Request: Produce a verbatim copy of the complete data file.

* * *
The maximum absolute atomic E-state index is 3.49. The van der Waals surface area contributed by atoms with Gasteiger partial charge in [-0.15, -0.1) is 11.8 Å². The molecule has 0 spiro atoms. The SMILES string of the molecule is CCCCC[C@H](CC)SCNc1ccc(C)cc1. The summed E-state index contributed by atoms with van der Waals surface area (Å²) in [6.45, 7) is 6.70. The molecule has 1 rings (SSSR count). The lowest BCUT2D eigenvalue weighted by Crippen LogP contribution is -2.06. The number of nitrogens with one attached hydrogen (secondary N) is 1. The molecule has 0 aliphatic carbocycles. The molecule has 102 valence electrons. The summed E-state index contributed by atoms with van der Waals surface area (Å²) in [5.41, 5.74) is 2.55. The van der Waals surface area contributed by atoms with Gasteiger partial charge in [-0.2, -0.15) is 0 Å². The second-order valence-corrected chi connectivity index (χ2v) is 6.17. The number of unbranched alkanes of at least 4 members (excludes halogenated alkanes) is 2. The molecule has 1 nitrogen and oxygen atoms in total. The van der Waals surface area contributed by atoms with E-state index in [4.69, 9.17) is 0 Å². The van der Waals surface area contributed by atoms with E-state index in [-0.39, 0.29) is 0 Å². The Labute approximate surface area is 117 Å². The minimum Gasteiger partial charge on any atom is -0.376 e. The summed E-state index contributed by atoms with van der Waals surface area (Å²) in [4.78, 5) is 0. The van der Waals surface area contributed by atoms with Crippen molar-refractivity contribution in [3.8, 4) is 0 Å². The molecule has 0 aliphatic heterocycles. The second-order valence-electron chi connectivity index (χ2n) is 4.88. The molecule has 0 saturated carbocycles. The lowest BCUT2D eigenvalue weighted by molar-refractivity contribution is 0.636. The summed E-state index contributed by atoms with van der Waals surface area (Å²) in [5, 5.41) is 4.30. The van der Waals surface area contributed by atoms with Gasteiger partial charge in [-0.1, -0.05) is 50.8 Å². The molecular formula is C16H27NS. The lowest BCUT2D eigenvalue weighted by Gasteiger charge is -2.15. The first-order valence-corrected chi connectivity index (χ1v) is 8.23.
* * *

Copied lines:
The maximum absolute atomic E-state index is 3.49. The van der Waals surface area contributed by atoms with Gasteiger partial charge in [-0.15, -0.1) is 11.8 Å². The molecule has 0 spiro atoms. The SMILES string of the molecule is CCCCC[C@H](CC)SCNc1ccc(C)cc1. The summed E-state index contributed by atoms with van der Waals surface area (Å²) in [6.45, 7) is 6.70. The molecule has 1 rings (SSSR count). The lowest BCUT2D eigenvalue weighted by Crippen LogP contribution is -2.06. The number of nitrogens with one attached hydrogen (secondary N) is 1. The molecule has 0 aliphatic carbocycles. The molecule has 102 valence electrons. The summed E-state index contributed by atoms with van der Waals surface area (Å²) in [5.41, 5.74) is 2.55. The van der Waals surface area contributed by atoms with Gasteiger partial charge in [-0.2, -0.15) is 0 Å². The second-order valence-corrected chi connectivity index (χ2v) is 6.17. The number of unbranched alkanes of at least 4 members (excludes halogenated alkanes) is 2. The molecule has 1 nitrogen and oxygen atoms in total. The van der Waals surface area contributed by atoms with E-state index in [4.69, 9.17) is 0 Å². The van der Waals surface area contributed by atoms with E-state index in [-0.39, 0.29) is 0 Å². The Labute approximate surface area is 117 Å². The minimum Gasteiger partial charge on any atom is -0.376 e. The summed E-state index contributed by atoms with van der Waals surface area (Å²) in [4.78, 5) is 0. The van der Waals surface area contributed by atoms with Crippen molar-refractivity contribution in [3.8, 4) is 0 Å². The molecule has 0 aliphatic heterocycles. The second-order valence-electron chi connectivity index (χ2n) is 4.88. The molecule has 0 saturated carbocycles. The lowest BCUT2D eigenvalue weighted by molar-refractivity contribution is 0.636. The summed E-state index contributed by atoms with van der Waals surface area (Å²) in [5, 5.41) is 4.30. The van der Waals surface area contributed by atoms with Gasteiger partial charge in [-0.1, -0.05) is 50.8 Å². The molecular formula is C16H27NS. The lowest BCUT2D eigenvalue weighted by Gasteiger charge is -2.15. The first-order valence-corrected chi connectivity index (χ1v) is 8.23.